According to Colombia's national indigenous association ONIC, 18 of the smaller groups are at risk of disappearing. UNHCR is working with them to support their struggle to stay on their territories or to rebuild their lives when they are forced to flee.

UNHCR also assists indigenous refugees in neighbouring countries like Panama, Ecuador, Venezuela and Brazil. UNHCR is developing a regional strategy to better address the specific needs of indigenous people during exile.

Indigenous people in Colombia

Panama's Hidden Refugees

Colombia's armed conflict has forced millions of people to flee their homes, including hundreds of thousands who have sought refuge in other countries in the region.

Along the border with Colombia, Panama's Darien region is a thick and inhospitable jungle accessible only by boat. Yet many Colombians have taken refuge here after fleeing the irregular armed groups who control large parts of jungle territory on the other side of the border.

Many of the families sheltering in the Darien are from Colombia's ethnic minorities – indigenous or Afro-Colombians – who have been particularly badly hit by the conflict and forcibly displaced in large numbers. In recent years, there has also been an increase in the numbers of Colombians arriving in the capital, Panama City.

There are an estimated 12,500 Colombians of concern to UNHCR in Panama, but many prefer not to make themselves known to authorities and remain in hiding. This "hidden population" is one of the biggest challenges facing UNHCR not only in Panama but also in Ecuador and Venezuela.

Panama's Hidden Refugees

Colombia: Assisting the Internally Displaced

Colombia is the worst humanitarian crisis in the western hemisphere. More than two million people have been internally displaced during the conflict, including 200,000 persons in 2002 alone. Tens of thousands of other Colombians have sought refuge abroad.

UNHCR provides legal assistance to these internally displaced persons (IDPs), supports their associations and on the national level has helped to strengthen government programmes and relevant legislation. Specialised agency programmes include education, psychological and social rehabilitation projects for children and their families and assistance to women who head households.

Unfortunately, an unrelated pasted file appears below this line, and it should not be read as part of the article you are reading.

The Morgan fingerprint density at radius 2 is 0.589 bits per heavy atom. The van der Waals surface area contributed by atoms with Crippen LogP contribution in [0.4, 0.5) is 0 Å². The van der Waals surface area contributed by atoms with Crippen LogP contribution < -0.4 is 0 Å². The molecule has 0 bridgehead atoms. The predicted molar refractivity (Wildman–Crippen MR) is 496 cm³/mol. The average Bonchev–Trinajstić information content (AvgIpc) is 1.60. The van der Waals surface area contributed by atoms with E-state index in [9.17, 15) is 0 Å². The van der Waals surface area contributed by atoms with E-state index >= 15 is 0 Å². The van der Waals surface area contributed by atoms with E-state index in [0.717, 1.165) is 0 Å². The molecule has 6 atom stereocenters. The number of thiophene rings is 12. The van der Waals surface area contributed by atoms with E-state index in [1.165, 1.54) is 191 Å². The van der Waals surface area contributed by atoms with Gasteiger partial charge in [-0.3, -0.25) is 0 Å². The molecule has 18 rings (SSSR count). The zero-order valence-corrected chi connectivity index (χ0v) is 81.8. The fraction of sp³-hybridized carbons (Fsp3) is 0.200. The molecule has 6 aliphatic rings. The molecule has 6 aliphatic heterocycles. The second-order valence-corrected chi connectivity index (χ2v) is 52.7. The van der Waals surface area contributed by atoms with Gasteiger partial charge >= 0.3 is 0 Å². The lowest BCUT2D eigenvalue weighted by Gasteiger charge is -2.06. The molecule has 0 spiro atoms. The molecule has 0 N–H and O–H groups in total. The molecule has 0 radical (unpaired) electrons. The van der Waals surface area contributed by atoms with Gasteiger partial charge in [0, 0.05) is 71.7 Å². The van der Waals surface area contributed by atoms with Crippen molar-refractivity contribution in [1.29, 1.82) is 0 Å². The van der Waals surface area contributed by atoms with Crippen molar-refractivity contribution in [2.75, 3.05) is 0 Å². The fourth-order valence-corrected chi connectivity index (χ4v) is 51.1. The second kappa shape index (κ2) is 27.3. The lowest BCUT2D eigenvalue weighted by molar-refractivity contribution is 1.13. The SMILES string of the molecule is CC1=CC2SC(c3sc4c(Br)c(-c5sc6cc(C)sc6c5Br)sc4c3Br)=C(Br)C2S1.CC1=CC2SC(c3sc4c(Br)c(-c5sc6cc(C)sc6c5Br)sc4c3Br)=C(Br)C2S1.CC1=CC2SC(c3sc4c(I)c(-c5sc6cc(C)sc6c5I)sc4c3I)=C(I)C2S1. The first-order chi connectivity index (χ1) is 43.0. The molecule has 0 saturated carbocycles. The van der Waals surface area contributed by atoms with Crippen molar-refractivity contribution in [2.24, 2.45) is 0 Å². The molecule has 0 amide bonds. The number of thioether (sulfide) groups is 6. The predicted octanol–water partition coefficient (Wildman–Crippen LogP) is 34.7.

Colombia: Assisting the Internally Displaced

Tanzania: Fleeing Burundi, Refugees Seek SafetyPlay video

Tanzania: Fleeing Burundi, Refugees Seek Safety

He used to fix broken bicycles in Burundi, but as political troubles and killings mounted Nestor Kamza decided to flee. In search of safety he and his family walked non-stop for 24-hours until they reached Tanzania. His family is among more than 100,000 people who have fled from political violence in Burundi and arrived in the Nyarugusu camp which has almost tripled in size. To alleviate overcrowding in the camp, UNHCR and its partners have planned to open three new camps and have started moving tens of thousands of Burundian refugees to a new, less congested, home
Colombia: Helena Christensen gets to know Maribeth for World Refugee Day 2015Play video

Colombia: Helena Christensen gets to know Maribeth for World Refugee Day 2015

The Danish photographer visited UNHCR's work in Colombia and met with women who show great strength and courage in one of the world's most protracted conflict-ridden hot spots.
Central African Republic:  Bangui Crisis Play video

Central African Republic: Bangui Crisis

The humanitarian situation in the Central African Republic continues to deteriorate with tens of thousands seeking shelter from the violence. In the capital Bangui, the fighting and sectarian violence of the past weeks has displaced an estimated 159,000 people, with 450 killings reported there and 160 in other parts of the country, according to the Central African Red Cross Society and the Danish Refugee Council in the past weeks.